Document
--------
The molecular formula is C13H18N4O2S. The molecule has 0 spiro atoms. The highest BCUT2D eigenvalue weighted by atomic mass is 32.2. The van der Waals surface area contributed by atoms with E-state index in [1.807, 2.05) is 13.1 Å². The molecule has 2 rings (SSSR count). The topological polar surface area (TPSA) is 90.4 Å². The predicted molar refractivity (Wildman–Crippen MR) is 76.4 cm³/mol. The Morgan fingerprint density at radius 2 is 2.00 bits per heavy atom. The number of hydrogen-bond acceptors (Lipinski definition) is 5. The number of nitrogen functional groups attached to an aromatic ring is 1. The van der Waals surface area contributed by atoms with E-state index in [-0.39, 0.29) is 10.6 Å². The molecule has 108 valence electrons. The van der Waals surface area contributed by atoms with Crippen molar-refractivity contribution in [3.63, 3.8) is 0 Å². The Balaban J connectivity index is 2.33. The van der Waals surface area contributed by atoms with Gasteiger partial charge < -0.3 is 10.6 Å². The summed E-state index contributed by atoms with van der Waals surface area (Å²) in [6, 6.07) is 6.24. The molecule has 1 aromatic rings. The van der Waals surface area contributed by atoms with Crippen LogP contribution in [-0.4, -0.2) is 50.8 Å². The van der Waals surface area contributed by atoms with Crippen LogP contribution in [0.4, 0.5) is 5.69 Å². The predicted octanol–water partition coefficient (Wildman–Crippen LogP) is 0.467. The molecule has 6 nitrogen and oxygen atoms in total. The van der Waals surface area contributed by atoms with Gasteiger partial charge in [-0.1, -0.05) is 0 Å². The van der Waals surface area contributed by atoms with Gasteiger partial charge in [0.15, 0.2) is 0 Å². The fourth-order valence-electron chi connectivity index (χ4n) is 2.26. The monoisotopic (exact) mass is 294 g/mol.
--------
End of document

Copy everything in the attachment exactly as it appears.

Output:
The molecular formula is C13H18N4O2S. The molecule has 0 spiro atoms. The highest BCUT2D eigenvalue weighted by atomic mass is 32.2. The van der Waals surface area contributed by atoms with E-state index in [1.807, 2.05) is 13.1 Å². The molecule has 2 rings (SSSR count). The topological polar surface area (TPSA) is 90.4 Å². The predicted molar refractivity (Wildman–Crippen MR) is 76.4 cm³/mol. The Morgan fingerprint density at radius 2 is 2.00 bits per heavy atom. The number of hydrogen-bond acceptors (Lipinski definition) is 5. The number of nitrogen functional groups attached to an aromatic ring is 1. The van der Waals surface area contributed by atoms with E-state index in [-0.39, 0.29) is 10.6 Å². The molecule has 108 valence electrons. The van der Waals surface area contributed by atoms with Crippen molar-refractivity contribution in [3.63, 3.8) is 0 Å². The Balaban J connectivity index is 2.33. The van der Waals surface area contributed by atoms with Gasteiger partial charge < -0.3 is 10.6 Å². The summed E-state index contributed by atoms with van der Waals surface area (Å²) in [6, 6.07) is 6.24. The molecule has 1 aromatic rings. The van der Waals surface area contributed by atoms with Crippen LogP contribution in [-0.4, -0.2) is 50.8 Å². The van der Waals surface area contributed by atoms with Crippen LogP contribution in [0.4, 0.5) is 5.69 Å². The predicted octanol–water partition coefficient (Wildman–Crippen LogP) is 0.467. The molecule has 6 nitrogen and oxygen atoms in total. The van der Waals surface area contributed by atoms with Gasteiger partial charge in [-0.1, -0.05) is 0 Å². The van der Waals surface area contributed by atoms with Gasteiger partial charge in [0.15, 0.2) is 0 Å². The fourth-order valence-electron chi connectivity index (χ4n) is 2.26. The monoisotopic (exact) mass is 294 g/mol.